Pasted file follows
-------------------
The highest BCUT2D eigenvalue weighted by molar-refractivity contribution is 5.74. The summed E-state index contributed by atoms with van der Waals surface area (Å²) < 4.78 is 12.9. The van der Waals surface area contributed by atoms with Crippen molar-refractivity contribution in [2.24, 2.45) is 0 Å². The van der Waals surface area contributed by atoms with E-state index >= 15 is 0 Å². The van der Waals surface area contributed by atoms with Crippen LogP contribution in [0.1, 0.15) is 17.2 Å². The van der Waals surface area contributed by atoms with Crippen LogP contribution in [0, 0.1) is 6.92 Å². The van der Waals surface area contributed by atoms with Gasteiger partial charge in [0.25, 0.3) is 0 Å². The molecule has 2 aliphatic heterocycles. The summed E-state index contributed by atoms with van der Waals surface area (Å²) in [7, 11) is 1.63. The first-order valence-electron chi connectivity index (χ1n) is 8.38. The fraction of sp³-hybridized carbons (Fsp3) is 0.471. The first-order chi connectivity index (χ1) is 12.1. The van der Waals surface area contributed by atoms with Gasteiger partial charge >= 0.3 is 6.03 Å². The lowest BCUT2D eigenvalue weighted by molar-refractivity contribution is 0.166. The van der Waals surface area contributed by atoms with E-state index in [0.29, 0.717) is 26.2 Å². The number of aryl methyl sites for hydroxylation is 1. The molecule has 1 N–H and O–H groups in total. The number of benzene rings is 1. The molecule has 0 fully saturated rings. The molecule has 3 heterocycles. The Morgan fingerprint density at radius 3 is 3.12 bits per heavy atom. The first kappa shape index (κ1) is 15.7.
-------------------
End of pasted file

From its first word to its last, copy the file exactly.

The highest BCUT2D eigenvalue weighted by molar-refractivity contribution is 5.74. The summed E-state index contributed by atoms with van der Waals surface area (Å²) < 4.78 is 12.9. The van der Waals surface area contributed by atoms with Crippen molar-refractivity contribution in [2.24, 2.45) is 0 Å². The van der Waals surface area contributed by atoms with E-state index >= 15 is 0 Å². The van der Waals surface area contributed by atoms with Crippen LogP contribution in [0.1, 0.15) is 17.2 Å². The van der Waals surface area contributed by atoms with Crippen LogP contribution in [0, 0.1) is 6.92 Å². The van der Waals surface area contributed by atoms with Gasteiger partial charge in [0.25, 0.3) is 0 Å². The molecule has 2 aliphatic heterocycles. The summed E-state index contributed by atoms with van der Waals surface area (Å²) in [7, 11) is 1.63. The first-order valence-electron chi connectivity index (χ1n) is 8.38. The fraction of sp³-hybridized carbons (Fsp3) is 0.471. The first-order chi connectivity index (χ1) is 12.1. The van der Waals surface area contributed by atoms with Gasteiger partial charge >= 0.3 is 6.03 Å². The lowest BCUT2D eigenvalue weighted by molar-refractivity contribution is 0.166. The van der Waals surface area contributed by atoms with E-state index in [0.29, 0.717) is 26.2 Å². The number of aryl methyl sites for hydroxylation is 1. The molecule has 1 N–H and O–H groups in total. The number of benzene rings is 1. The molecule has 0 fully saturated rings. The molecule has 3 heterocycles. The Morgan fingerprint density at radius 3 is 3.12 bits per heavy atom. The first kappa shape index (κ1) is 15.7.